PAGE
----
Old 10-21-2008, 12:16 AM   #17
Some Like it Hot
Guest
 
Posts: n/a
Michael in FtW - Thanks for the explanation. I'm somewhat dissapointed now knowing that it is not 'true' wild game. But then I'm not sure what I was expecting when I ordered the stuff. I guess it is not like a hunter can actually hunt the game and sell it on the web right?

Constance, I'm trying to expand my pallet by trying different things. I get so tired of cooking the same things over and over. Buffalo is really good, but as mentioned earlier in the thread, if you had not of told me it was buffalo, I would have never know the difference. I appreciate your willingness to help, looking forward to it actually!!

Oh!!! Michael!! Got another question for you! Maybe you or Constance knows the answer to this and I'm certain it has to do with the fact that it is farmed raised. But the buffalo strip and ribeye that I got was dissapointingly small. I guess when I think of buffalo, I think of those massive creatures roaming the plains. I assumed that a ribeye could very well be the size of my face. But when I got them, they seemed smaller than the beef ribeyes I order locally. Perhaps a trade off, less fat and more meat when it comes to the buffalo? I'm yappin, I'll hush now. :)
__________________
  Reply With Quote
Old 10-21-2008, 08:14 PM   #18
Master Chef
 
Michael in FtW's Avatar
 
Join Date: Sep 2004
Location: Fort Worth, TX
Posts: 6,592
As far as I know - it is against the law in every state for a hunter to sell wild game they harvest. They can donate game to organizations that feed the hoimeless, or to "food banks", or you can give meat to friends ... but there are usually some record keeping requirements (the meat might need to have a game tag) - and this also includes fish in some instances. There are limits on how much game you can possess at any given time ...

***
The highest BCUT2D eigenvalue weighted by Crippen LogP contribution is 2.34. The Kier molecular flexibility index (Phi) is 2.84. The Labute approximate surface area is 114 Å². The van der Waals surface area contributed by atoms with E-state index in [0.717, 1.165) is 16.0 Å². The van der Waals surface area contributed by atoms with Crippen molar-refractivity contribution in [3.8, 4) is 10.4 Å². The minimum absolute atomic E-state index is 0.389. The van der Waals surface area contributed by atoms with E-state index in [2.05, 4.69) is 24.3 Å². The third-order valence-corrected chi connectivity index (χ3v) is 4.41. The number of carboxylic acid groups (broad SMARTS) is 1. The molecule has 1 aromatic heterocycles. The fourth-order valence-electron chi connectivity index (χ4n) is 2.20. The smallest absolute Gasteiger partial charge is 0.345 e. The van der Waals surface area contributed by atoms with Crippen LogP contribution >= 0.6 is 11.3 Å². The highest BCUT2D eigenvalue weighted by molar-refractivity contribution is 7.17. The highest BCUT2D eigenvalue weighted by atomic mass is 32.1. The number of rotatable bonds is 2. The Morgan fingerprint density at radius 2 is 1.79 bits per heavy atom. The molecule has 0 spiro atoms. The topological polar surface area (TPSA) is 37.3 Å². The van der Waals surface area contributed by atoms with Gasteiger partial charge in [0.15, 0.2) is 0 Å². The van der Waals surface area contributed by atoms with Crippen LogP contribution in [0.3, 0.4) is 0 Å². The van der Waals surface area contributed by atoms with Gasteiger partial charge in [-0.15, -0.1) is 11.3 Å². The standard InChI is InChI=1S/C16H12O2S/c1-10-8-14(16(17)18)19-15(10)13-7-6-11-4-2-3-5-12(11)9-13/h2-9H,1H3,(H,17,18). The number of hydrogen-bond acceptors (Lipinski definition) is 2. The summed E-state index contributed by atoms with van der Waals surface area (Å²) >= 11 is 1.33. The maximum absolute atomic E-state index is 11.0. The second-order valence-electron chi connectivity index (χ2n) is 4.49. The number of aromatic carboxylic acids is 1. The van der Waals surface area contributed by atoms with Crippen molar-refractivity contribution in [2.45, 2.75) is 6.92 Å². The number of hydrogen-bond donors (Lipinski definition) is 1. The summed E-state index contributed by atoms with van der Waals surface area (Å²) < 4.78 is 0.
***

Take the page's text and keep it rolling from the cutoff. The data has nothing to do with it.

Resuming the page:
Buffalo (American Bison) has less fat than beef - simply cooked it is a little sweeter and slightly gamier (if totally grass fed) than beef - totally grass fed beef is gamier than corn fed. But, it is really hard to tell the difference in most cases - especially when smoked or cooked with herbs, spices, etc. I honestly could not tell you the difference between a beef burger or a bison burger, chili, stew, etc. Trust me, when I lived in Colorado I ate a lot of it.

Now, as for the size of your meat cuts - it depends on the age of the animal and the meat cutter. Bison, because it is "exotic", is going to cost more than beef. If you're buying x-oz steaks, that's what you are getting - not a steak that represents the size that the steak could be. The bison chuck roasts that I used to get were about twice the size of a beef chuck roast the same thickness.

Moose and bear have much more distinctive flavors.
__________________
"It ain't what you don't know that gets you in trouble. It's what you know for sure that just ain't so." - Mark Twain
Michael in FtW is offline   Reply With Quote
Old 10-21-2008, 09:47 PM   #19
Some Like it Hot
Guest
 
Posts: n/a
I can't thank you enough Michael. I guess I did not even take into account that I was getting 8 oz steaks, a real noodle head I can be at times!

I do get grass fed beef and you are correct, it does have a gamier flavor than grain fed beef.

Thank you for taking to time to answer my rather ignorant questions! :)
__________________
  Reply With Quote
Old 10-21-2008, 09:48 PM   #20
Some Like it Hot
Guest
 
Posts: n/a
On another note: I never got around to making that chili on Sunday, I think it will be on this weekend's menu! I'm excited!
__________________
  Reply With Quote
Reply

Tags
None

Thread Tools
Display Modes

Posting Rules
You may not post new threads
You may not post replies
You may not post attachments
You may not edit your posts

BB code is On
Smilies are On
[IMG] code is On
HTML code is Off
Trackbacks are Off
Pingbacks are Off
Refbacks are Off



» Discuss Cooking on Facebook

Our Communities

Our communities encompass many different hobbies and interests, but each one is built on friendly, intelligent membership.

» More about our Communities

Automotive Communities

Our Automotive communities encompass many different makes and models. From U.S. domestics to European Saloons.

» More about our Automotive Communities

Marine Communities

Our Marine websites focus on Cruising and Sailing Vessels, including forums and the largest cruising Wiki project on the web today.

» More about our Marine Communities


Copyright 2002- Social Knowledge, LLC All Rights Reserved.

All times are GMT -5. The time now is 05:49 AM.


Powered by vBulletin® Version 3.8.8 Beta 4
Copyright ©2000 - 2016, Jelsoft Enterprises Ltd.